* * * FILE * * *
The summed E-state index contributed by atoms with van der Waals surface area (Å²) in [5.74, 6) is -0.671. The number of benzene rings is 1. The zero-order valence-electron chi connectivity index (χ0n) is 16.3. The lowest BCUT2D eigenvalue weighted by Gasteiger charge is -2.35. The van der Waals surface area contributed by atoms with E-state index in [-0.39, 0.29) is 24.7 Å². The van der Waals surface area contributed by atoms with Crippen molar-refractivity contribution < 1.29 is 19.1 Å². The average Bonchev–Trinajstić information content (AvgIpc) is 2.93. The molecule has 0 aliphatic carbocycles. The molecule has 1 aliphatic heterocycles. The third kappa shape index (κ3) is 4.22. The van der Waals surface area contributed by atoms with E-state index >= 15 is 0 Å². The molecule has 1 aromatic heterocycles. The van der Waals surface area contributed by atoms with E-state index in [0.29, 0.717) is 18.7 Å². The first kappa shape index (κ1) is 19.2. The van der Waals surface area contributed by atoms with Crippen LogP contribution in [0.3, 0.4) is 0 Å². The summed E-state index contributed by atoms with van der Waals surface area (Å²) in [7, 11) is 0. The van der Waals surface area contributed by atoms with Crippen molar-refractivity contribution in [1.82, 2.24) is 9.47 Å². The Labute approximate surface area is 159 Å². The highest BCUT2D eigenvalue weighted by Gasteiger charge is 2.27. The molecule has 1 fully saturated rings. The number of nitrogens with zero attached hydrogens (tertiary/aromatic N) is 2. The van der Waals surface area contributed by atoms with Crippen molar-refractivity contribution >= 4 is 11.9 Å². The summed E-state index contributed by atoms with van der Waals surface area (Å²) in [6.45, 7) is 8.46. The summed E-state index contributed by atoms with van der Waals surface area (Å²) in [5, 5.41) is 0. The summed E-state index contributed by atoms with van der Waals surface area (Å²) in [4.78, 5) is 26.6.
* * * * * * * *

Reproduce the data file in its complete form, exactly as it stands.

The summed E-state index contributed by atoms with van der Waals surface area (Å²) in [5.74, 6) is -0.671. The number of benzene rings is 1. The zero-order valence-electron chi connectivity index (χ0n) is 16.3. The lowest BCUT2D eigenvalue weighted by Gasteiger charge is -2.35. The van der Waals surface area contributed by atoms with E-state index in [-0.39, 0.29) is 24.7 Å². The van der Waals surface area contributed by atoms with Crippen molar-refractivity contribution < 1.29 is 19.1 Å². The average Bonchev–Trinajstić information content (AvgIpc) is 2.93. The molecule has 0 aliphatic carbocycles. The molecule has 1 aliphatic heterocycles. The third kappa shape index (κ3) is 4.22. The van der Waals surface area contributed by atoms with E-state index >= 15 is 0 Å². The molecule has 1 aromatic heterocycles. The van der Waals surface area contributed by atoms with E-state index in [0.29, 0.717) is 18.7 Å². The first kappa shape index (κ1) is 19.2. The van der Waals surface area contributed by atoms with Crippen LogP contribution in [0.3, 0.4) is 0 Å². The summed E-state index contributed by atoms with van der Waals surface area (Å²) in [7, 11) is 0. The van der Waals surface area contributed by atoms with Crippen molar-refractivity contribution in [1.82, 2.24) is 9.47 Å². The Labute approximate surface area is 159 Å². The highest BCUT2D eigenvalue weighted by Gasteiger charge is 2.27. The molecule has 1 fully saturated rings. The number of nitrogens with zero attached hydrogens (tertiary/aromatic N) is 2. The van der Waals surface area contributed by atoms with Crippen molar-refractivity contribution >= 4 is 11.9 Å². The summed E-state index contributed by atoms with van der Waals surface area (Å²) in [6.45, 7) is 8.46. The summed E-state index contributed by atoms with van der Waals surface area (Å²) in [5, 5.41) is 0. The summed E-state index contributed by atoms with van der Waals surface area (Å²) in [4.78, 5) is 26.6.